WASHINGTON -- Cubs pitcher Ryan Dempster threw what he called an "epic" side session on Thursday and said he expected to start the second game of a three-game series against the Pirates on Saturday.
Dempster missed his Monday start because of back soreness and stomach problems. He was hospitalized overnight for observation on Saturday. But on Thursday at Nationals Park, he was able to do a normal side session in the bullpen and then went for a run with pitcher Chris Carpenter.
"As long as I feel good [Friday], I don't see any reason why I can't pitch on Saturday," Dempster said.
Cubs manager Mike Quade didn't want to commit to Dempster until he sees how the right-hander feels on Friday.
"He hasn't exerted himself like that with a side since all this went down and since his last start," Quade said.
Dempster joked that his side session was "epic," and possibly the best he's thrown all year. But he was a little nervous when he was in the hospital.
"When you're laying there in a hospital room and don't have the answers, you wonder," Dempster said. "They took good care of me and hopefully everything is all right."
The Cubs, who have put 13 players on the disabled list in the first half and used 10 starting pitchers, can use some good news, and having Dempster return would qualify.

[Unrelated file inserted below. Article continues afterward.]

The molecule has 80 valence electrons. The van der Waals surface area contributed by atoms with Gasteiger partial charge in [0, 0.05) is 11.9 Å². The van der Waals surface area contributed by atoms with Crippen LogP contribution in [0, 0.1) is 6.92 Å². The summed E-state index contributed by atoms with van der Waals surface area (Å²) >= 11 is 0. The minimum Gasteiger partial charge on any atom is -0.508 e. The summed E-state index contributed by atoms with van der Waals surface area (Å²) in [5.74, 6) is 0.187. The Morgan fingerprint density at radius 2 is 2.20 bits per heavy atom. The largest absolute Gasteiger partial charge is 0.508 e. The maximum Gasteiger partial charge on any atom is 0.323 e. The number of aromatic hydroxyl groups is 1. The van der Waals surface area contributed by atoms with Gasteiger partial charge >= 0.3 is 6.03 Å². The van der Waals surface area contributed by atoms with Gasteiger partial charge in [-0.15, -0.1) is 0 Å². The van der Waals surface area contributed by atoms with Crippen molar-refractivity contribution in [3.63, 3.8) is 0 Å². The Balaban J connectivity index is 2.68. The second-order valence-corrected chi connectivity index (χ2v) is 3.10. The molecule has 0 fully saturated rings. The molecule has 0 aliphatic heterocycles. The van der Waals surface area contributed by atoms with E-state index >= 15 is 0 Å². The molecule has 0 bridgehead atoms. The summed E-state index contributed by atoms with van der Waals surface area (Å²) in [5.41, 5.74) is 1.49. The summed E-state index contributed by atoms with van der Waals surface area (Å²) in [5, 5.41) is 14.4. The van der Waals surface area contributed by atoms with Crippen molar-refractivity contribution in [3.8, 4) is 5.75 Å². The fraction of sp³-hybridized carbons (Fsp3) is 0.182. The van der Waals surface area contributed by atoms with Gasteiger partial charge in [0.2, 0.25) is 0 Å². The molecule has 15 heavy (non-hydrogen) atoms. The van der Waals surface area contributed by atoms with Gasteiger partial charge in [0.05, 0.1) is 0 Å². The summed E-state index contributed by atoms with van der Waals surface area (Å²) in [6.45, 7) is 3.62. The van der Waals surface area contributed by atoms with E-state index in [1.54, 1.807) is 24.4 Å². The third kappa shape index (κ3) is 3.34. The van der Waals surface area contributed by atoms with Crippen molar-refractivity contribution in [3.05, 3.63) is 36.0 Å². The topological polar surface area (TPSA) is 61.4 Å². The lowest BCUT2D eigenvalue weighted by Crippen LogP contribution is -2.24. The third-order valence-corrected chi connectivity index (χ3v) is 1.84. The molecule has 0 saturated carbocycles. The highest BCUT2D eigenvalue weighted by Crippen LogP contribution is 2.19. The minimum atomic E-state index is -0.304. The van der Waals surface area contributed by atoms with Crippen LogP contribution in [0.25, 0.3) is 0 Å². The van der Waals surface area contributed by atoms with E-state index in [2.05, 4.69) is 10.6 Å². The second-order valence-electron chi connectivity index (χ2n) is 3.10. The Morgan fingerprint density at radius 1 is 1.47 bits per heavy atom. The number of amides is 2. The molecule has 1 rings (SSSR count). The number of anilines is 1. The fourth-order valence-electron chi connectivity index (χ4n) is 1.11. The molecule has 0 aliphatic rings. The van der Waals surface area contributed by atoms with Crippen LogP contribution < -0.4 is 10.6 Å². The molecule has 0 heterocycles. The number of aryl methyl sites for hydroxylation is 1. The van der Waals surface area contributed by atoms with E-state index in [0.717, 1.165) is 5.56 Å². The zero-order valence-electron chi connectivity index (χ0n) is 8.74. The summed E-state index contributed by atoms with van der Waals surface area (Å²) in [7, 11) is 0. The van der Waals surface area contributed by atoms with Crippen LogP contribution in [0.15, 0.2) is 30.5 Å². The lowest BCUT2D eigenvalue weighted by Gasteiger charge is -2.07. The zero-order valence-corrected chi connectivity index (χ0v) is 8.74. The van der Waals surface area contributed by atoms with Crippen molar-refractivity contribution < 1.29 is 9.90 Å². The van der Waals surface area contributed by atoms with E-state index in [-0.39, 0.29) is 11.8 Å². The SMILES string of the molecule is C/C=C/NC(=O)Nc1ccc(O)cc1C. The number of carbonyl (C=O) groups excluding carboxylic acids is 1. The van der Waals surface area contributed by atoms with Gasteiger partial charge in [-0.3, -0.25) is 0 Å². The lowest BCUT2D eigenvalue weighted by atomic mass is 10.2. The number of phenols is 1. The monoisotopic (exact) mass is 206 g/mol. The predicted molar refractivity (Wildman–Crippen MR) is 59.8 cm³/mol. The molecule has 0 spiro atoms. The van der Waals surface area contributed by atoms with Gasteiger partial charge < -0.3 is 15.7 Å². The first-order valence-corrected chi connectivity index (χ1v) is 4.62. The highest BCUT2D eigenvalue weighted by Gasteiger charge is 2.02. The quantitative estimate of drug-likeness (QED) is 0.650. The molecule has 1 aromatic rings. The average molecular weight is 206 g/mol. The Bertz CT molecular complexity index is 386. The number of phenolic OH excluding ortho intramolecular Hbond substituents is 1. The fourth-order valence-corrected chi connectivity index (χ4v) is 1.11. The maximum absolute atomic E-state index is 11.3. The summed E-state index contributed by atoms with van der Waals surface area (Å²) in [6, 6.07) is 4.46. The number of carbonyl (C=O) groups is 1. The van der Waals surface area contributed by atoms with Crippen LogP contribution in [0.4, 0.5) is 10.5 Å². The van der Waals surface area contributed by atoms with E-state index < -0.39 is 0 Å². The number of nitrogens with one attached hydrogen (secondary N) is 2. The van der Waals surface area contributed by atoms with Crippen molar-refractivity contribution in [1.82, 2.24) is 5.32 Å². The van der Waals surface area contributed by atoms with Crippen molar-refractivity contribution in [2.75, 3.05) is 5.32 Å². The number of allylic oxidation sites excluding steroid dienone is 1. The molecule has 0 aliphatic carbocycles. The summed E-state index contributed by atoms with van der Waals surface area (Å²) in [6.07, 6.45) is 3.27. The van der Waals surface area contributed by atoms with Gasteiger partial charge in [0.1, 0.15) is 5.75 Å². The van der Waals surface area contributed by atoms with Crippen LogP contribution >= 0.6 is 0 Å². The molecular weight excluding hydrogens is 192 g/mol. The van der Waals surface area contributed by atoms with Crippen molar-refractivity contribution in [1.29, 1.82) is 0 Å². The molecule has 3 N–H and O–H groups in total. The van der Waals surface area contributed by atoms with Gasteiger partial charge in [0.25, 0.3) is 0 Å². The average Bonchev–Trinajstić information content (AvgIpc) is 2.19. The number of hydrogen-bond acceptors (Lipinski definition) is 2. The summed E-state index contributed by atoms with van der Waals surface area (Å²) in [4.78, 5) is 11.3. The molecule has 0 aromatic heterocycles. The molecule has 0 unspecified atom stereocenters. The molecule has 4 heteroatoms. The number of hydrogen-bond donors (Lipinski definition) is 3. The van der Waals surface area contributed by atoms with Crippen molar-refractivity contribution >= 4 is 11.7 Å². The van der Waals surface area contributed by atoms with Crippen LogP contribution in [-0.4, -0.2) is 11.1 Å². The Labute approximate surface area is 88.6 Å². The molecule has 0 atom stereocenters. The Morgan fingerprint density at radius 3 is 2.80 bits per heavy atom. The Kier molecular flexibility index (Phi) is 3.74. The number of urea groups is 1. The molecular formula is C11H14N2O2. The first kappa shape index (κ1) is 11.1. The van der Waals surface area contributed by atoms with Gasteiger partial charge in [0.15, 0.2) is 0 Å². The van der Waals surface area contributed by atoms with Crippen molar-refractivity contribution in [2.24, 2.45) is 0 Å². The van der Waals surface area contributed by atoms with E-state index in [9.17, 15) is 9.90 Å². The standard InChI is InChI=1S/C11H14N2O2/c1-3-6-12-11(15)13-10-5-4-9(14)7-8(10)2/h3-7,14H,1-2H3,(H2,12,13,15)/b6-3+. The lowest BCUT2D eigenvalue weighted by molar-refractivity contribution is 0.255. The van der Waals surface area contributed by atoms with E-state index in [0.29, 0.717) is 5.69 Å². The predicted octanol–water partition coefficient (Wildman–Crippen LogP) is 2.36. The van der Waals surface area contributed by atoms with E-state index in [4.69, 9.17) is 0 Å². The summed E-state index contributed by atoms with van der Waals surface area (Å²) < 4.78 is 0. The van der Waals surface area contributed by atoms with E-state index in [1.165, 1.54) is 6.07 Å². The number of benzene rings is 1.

"If you sit there and sulk, nobody on the other side of the field feels sorry for you," Dempster said. "Why feel sorry for yourself? We've lost before, whether it's as individuals or as a team. We've lost games whether it's here or somewhere else. The easiest way to get through that is to stay upbeat and focus on today's game.
"We can file all the appeals we want to the league, but we can't get those games back. The easiest way is to focus on winning today's game and not where we'll be at the All-Star break, just today."
Big Z to make rehab start Friday
WASHINGTON -- Cubs pitcher Carlos Zambrano, on the disabled list with lower back soreness, will make a rehab start on Friday for Class A Peoria.
If all goes well, Zambrano could be back in the Cubs' rotation for a July 16 start against the Marlins at home.
Cubs manager Mike Quade's brother Scott caught Zambrano in a side session on Wednesday at Wrigley Field.
"If you've caught him before, then you know what a Zambrano side is like," Quade said. "[My brother] told me, 'He's the same as the guy I caught last year' and thought he threw fine. It was a productive day for [Zambrano]."
Zambrano is headed to Guatemala on Sunday to finalize paperwork to adopt a 2-year-old boy, whom the pitcher met when he was 5 months old. Zambrano's Big Z Foundation is taking 100 pairs of shoes to donate to the orphanage where the boy currently lives.
Ex-Buc Grabow happy for Pirates' success
WASHINGTON -- The last time the Cubs played the Pirates on May 29, Pittsburgh was 24-27 and 6 1/2 games back, while Chicago was 23-28 and 7 1/2 games back. Now, the Pirates are above .500 and within 1 1/2 games of first in the National League Central.